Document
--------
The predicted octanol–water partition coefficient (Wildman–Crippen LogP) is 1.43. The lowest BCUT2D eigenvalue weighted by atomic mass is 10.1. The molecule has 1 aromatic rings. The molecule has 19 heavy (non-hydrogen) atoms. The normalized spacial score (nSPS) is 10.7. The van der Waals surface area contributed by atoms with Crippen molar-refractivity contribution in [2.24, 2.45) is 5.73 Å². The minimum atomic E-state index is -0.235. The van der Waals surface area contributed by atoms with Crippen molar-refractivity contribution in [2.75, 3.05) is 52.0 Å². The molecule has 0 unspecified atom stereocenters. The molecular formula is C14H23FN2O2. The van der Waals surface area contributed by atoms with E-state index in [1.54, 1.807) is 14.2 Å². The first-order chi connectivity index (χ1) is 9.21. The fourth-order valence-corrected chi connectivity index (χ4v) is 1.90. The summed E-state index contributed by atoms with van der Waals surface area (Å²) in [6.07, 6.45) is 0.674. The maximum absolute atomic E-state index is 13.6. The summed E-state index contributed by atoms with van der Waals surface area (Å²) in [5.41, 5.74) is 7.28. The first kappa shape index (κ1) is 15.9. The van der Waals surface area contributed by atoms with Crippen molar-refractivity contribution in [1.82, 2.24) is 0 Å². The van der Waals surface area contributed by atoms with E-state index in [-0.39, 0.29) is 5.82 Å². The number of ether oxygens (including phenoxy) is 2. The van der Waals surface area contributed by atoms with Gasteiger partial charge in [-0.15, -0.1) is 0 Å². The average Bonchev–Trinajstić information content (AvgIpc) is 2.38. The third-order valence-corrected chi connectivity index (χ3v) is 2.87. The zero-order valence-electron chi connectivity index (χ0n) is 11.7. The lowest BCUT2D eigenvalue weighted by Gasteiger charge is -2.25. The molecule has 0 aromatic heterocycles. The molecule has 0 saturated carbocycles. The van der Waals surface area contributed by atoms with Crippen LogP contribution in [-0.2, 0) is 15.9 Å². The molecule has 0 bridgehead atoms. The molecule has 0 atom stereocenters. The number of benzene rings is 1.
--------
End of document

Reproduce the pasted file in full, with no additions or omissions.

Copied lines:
The predicted octanol–water partition coefficient (Wildman–Crippen LogP) is 1.43. The lowest BCUT2D eigenvalue weighted by atomic mass is 10.1. The molecule has 1 aromatic rings. The molecule has 19 heavy (non-hydrogen) atoms. The normalized spacial score (nSPS) is 10.7. The van der Waals surface area contributed by atoms with Crippen molar-refractivity contribution in [2.24, 2.45) is 5.73 Å². The minimum atomic E-state index is -0.235. The van der Waals surface area contributed by atoms with Crippen molar-refractivity contribution in [2.75, 3.05) is 52.0 Å². The molecule has 0 unspecified atom stereocenters. The molecular formula is C14H23FN2O2. The van der Waals surface area contributed by atoms with E-state index in [1.54, 1.807) is 14.2 Å². The first-order chi connectivity index (χ1) is 9.21. The fourth-order valence-corrected chi connectivity index (χ4v) is 1.90. The summed E-state index contributed by atoms with van der Waals surface area (Å²) in [6.07, 6.45) is 0.674. The maximum absolute atomic E-state index is 13.6. The summed E-state index contributed by atoms with van der Waals surface area (Å²) in [5.41, 5.74) is 7.28. The first kappa shape index (κ1) is 15.9. The van der Waals surface area contributed by atoms with Crippen molar-refractivity contribution in [1.82, 2.24) is 0 Å². The van der Waals surface area contributed by atoms with E-state index in [-0.39, 0.29) is 5.82 Å². The number of ether oxygens (including phenoxy) is 2. The van der Waals surface area contributed by atoms with Gasteiger partial charge in [-0.15, -0.1) is 0 Å². The average Bonchev–Trinajstić information content (AvgIpc) is 2.38. The third-order valence-corrected chi connectivity index (χ3v) is 2.87. The zero-order valence-electron chi connectivity index (χ0n) is 11.7. The lowest BCUT2D eigenvalue weighted by Gasteiger charge is -2.25. The molecule has 0 aromatic heterocycles. The molecule has 0 saturated carbocycles. The van der Waals surface area contributed by atoms with Crippen LogP contribution in [-0.2, 0) is 15.9 Å². The molecule has 0 bridgehead atoms. The molecule has 0 atom stereocenters. The number of benzene rings is 1.